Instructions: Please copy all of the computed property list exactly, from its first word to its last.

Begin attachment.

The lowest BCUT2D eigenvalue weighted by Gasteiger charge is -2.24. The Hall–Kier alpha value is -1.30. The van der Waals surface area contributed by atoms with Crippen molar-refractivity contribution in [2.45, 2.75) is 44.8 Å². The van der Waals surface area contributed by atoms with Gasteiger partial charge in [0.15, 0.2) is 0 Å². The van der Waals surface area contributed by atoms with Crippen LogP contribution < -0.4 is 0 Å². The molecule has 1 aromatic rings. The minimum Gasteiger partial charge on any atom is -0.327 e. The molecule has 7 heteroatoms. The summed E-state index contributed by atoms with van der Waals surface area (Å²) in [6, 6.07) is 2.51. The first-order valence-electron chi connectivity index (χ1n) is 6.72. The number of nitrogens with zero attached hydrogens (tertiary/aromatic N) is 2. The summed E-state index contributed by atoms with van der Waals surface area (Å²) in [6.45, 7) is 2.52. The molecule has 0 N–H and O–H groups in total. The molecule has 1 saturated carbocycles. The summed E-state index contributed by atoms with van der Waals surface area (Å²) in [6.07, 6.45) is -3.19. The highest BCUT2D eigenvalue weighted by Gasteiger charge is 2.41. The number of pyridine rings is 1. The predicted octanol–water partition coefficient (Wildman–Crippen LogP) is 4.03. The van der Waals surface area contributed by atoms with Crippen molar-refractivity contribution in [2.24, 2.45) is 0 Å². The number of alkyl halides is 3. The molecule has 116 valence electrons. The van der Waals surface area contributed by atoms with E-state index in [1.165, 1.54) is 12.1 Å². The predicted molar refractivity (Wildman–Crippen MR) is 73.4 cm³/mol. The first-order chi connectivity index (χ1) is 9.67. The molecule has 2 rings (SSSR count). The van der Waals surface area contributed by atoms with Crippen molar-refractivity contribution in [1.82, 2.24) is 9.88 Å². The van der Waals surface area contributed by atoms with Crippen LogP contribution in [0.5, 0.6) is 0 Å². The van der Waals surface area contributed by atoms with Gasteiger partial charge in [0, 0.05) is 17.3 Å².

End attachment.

The lowest BCUT2D eigenvalue weighted by Gasteiger charge is -2.24. The Hall–Kier alpha value is -1.30. The van der Waals surface area contributed by atoms with Crippen molar-refractivity contribution in [2.45, 2.75) is 44.8 Å². The van der Waals surface area contributed by atoms with Gasteiger partial charge in [0.15, 0.2) is 0 Å². The van der Waals surface area contributed by atoms with Crippen LogP contribution < -0.4 is 0 Å². The molecule has 1 aromatic rings. The minimum Gasteiger partial charge on any atom is -0.327 e. The molecule has 7 heteroatoms. The summed E-state index contributed by atoms with van der Waals surface area (Å²) in [6, 6.07) is 2.51. The first-order valence-electron chi connectivity index (χ1n) is 6.72. The number of nitrogens with zero attached hydrogens (tertiary/aromatic N) is 2. The summed E-state index contributed by atoms with van der Waals surface area (Å²) in [6.45, 7) is 2.52. The molecule has 0 N–H and O–H groups in total. The molecule has 1 saturated carbocycles. The summed E-state index contributed by atoms with van der Waals surface area (Å²) in [6.07, 6.45) is -3.19. The highest BCUT2D eigenvalue weighted by Gasteiger charge is 2.41. The number of pyridine rings is 1. The predicted octanol–water partition coefficient (Wildman–Crippen LogP) is 4.03. The van der Waals surface area contributed by atoms with Crippen molar-refractivity contribution in [2.24, 2.45) is 0 Å². The number of alkyl halides is 3. The molecule has 116 valence electrons. The van der Waals surface area contributed by atoms with E-state index in [1.165, 1.54) is 12.1 Å². The predicted molar refractivity (Wildman–Crippen MR) is 73.4 cm³/mol. The first-order chi connectivity index (χ1) is 9.67. The molecule has 2 rings (SSSR count). The van der Waals surface area contributed by atoms with Crippen molar-refractivity contribution in [1.82, 2.24) is 9.88 Å². The van der Waals surface area contributed by atoms with Crippen LogP contribution in [0.5, 0.6) is 0 Å². The van der Waals surface area contributed by atoms with Gasteiger partial charge in [0, 0.05) is 17.3 Å².